Posts Tagged ‘SRT’
It’s that time of year when we want to know what will come next for the prized Dodge muscle car, the Dodge Challenger. Set to offer its 2022 model year at some point this summer, we’ve caught wind of the initial reports that the future of the most influential V8 engines is likely to decrease in support of electric vehicles. Of course, Dodge won’t purposely alter its brand from what buyers love. In truth, the muscle car will live on, but with all the undertaking Stellantis has placed on changing its brand, we are questioning where Dodge heads next. Particularly with its Street Racing Technology (SRT) brand, what will it turn into? FCA and PSA Groupe combined forces to produce Stellantis, the world’s fourth-largest automotive company, and among the massive changes comes in the way they will produce new vehicles. While Stellantis has put a spotlight on the brand as they remain committed to its SRT brand, it might not all be the news some wanted to hear. (It’s not all bad, though)
What Will Dodge Think of Next?
Among the largest changes will be how Dodge advocates to its fanbase how to set up its brand moving forward. The massive shift to combine electric vehicle technology to its muscle car lineup is underway, but at what cost? What will allow the Dodge engineers to produce the V8 engine-powered muscle cars enthusiasts crave? Buyers expect to have the same heart-racing power offered by the SRT brand, but we now understand there will no longer be a main goal on the SRT mission. This announcement concerning the process was shown to MotorTrend and serves as a reminder of the times regarding the transformation the automotive industry is taking on. This move signals a shift that will be felt for many years, even generation ahead.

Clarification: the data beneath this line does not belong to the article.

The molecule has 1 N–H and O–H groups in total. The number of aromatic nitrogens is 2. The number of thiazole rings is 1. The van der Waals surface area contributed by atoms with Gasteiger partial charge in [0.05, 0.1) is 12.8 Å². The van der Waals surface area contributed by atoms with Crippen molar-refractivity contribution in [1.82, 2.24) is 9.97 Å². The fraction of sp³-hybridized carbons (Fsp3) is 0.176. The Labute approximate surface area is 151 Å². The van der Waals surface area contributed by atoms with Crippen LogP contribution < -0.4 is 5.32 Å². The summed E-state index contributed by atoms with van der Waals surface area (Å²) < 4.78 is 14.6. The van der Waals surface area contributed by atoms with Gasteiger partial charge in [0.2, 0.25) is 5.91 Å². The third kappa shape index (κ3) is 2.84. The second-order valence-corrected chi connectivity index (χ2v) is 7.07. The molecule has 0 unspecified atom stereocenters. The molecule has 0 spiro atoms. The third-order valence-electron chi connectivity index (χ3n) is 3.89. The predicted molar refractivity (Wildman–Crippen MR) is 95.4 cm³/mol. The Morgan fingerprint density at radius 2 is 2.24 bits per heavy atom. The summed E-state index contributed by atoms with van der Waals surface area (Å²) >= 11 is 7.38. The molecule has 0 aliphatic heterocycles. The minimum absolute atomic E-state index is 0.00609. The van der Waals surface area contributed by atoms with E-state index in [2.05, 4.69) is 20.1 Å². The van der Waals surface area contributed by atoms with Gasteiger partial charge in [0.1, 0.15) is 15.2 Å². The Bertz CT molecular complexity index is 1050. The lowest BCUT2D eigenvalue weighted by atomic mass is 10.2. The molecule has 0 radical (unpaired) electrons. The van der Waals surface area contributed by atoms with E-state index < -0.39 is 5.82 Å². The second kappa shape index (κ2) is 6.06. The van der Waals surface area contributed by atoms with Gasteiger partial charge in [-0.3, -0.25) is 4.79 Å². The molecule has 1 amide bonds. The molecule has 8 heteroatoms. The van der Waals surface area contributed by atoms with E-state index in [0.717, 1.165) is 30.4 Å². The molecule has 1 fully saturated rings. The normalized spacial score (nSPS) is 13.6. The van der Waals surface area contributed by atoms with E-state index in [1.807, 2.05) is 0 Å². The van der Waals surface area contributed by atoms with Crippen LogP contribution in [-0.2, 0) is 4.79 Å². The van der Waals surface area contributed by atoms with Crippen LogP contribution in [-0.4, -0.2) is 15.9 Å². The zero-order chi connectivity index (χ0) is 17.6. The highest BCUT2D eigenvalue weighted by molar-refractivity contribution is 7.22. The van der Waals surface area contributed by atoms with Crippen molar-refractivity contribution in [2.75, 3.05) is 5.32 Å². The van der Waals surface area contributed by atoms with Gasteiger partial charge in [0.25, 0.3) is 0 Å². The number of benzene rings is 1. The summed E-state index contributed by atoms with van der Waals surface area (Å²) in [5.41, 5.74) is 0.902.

“These products have delighted enthusiasts for nearly two decades, and Stellantis will continue to sell and develop the next generation of Dodge/SRT-branded vehicles, as well as Jeep and Ram vehicles that [utilize] high-performance SRT technology,” Stellantis said in a statement.
Dodge Aims TO Keep SRT Brand Intact
So, in regards to all those famed SRT trims and its unique brand of badges and style, buyers can know this will still be kept. The only sad news is the SRT brand is not keeping up with the same focus as those in power determined they will curb the brand. The boss of the Stellantis brand, Carlos Tavares, has recently said that the performance vehicles like the 2021 Dodge Challenger and 2021 Dodge Charger are here to stay, which is all we want to hear at Miami Lakes Automall. The enjoyment of the SRT brand like what is found in the SRT Hellcat trims is unlike any other brand on the market today.
“What Hellcat has done is way beyond what our initial expectations were because it’s way beyond what a traditional, very high-end trim does,” Tim Kuniskis, CEO of Dodge
Keep in mind, Dodge sold over 50,000 Hellcat trims in just the last five years alone. Thinking of the cost of any SRT Hellcat, which starts around $60,000 MSRP, we know the reasons lie in the brand’s heart racing power. Check out all the freshest details concerning the upcoming 2022 Charger and 2022 Challenger soon to come later in 2021 to Miami Lakes Automall.. Today, the Dodge vehicles have not ever been more complete and powerful. Buyers can expect to enjoy the perks of Dodge engineering and allow us to help with the process of owning or leasing a Dodge vehicle today.
Photo credit: Dodge
Everyone knows a muscle car when they see them, and especially when they hear them. There’s a loud sound that erupts from a muscle car when the driver puts the pedal to the metal, as they say. As the number of passenger cars is disappearing in record numbers, one thing is certain, that won’t be the case for muscle cars; at least not any time soon and at least not with Dodge. Dodge has stated that they will produce their long-standing muscle cars, the Dodge Challenger and Dodge Charger for another half-decade.